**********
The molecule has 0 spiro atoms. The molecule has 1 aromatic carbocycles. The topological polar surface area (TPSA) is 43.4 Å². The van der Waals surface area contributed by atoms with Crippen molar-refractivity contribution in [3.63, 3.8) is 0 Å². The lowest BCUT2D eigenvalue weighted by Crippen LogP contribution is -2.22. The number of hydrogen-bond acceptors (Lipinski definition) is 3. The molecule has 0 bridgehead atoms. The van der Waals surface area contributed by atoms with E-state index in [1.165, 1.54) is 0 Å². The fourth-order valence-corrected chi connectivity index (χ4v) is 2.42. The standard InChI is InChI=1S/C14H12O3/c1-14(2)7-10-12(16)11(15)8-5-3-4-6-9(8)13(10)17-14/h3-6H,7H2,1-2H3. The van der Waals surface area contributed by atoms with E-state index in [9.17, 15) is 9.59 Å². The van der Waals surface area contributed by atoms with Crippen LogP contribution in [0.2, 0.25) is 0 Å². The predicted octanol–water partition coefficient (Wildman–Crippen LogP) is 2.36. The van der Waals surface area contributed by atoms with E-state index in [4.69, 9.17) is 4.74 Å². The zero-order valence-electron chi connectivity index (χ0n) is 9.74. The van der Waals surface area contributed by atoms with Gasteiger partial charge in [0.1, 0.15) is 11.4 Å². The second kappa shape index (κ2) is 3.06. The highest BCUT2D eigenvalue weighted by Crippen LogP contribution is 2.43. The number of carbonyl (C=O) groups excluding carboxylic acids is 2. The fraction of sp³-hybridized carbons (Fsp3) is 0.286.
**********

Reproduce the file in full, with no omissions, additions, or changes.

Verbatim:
The molecule has 0 spiro atoms. The molecule has 1 aromatic carbocycles. The topological polar surface area (TPSA) is 43.4 Å². The van der Waals surface area contributed by atoms with Crippen molar-refractivity contribution in [3.63, 3.8) is 0 Å². The lowest BCUT2D eigenvalue weighted by Crippen LogP contribution is -2.22. The number of hydrogen-bond acceptors (Lipinski definition) is 3. The molecule has 0 bridgehead atoms. The van der Waals surface area contributed by atoms with E-state index in [1.165, 1.54) is 0 Å². The fourth-order valence-corrected chi connectivity index (χ4v) is 2.42. The standard InChI is InChI=1S/C14H12O3/c1-14(2)7-10-12(16)11(15)8-5-3-4-6-9(8)13(10)17-14/h3-6H,7H2,1-2H3. The van der Waals surface area contributed by atoms with E-state index in [9.17, 15) is 9.59 Å². The van der Waals surface area contributed by atoms with Crippen LogP contribution in [0.2, 0.25) is 0 Å². The predicted octanol–water partition coefficient (Wildman–Crippen LogP) is 2.36. The van der Waals surface area contributed by atoms with E-state index in [4.69, 9.17) is 4.74 Å². The zero-order valence-electron chi connectivity index (χ0n) is 9.74. The van der Waals surface area contributed by atoms with Gasteiger partial charge in [0.1, 0.15) is 11.4 Å². The second kappa shape index (κ2) is 3.06. The highest BCUT2D eigenvalue weighted by Crippen LogP contribution is 2.43. The number of carbonyl (C=O) groups excluding carboxylic acids is 2. The fraction of sp³-hybridized carbons (Fsp3) is 0.286.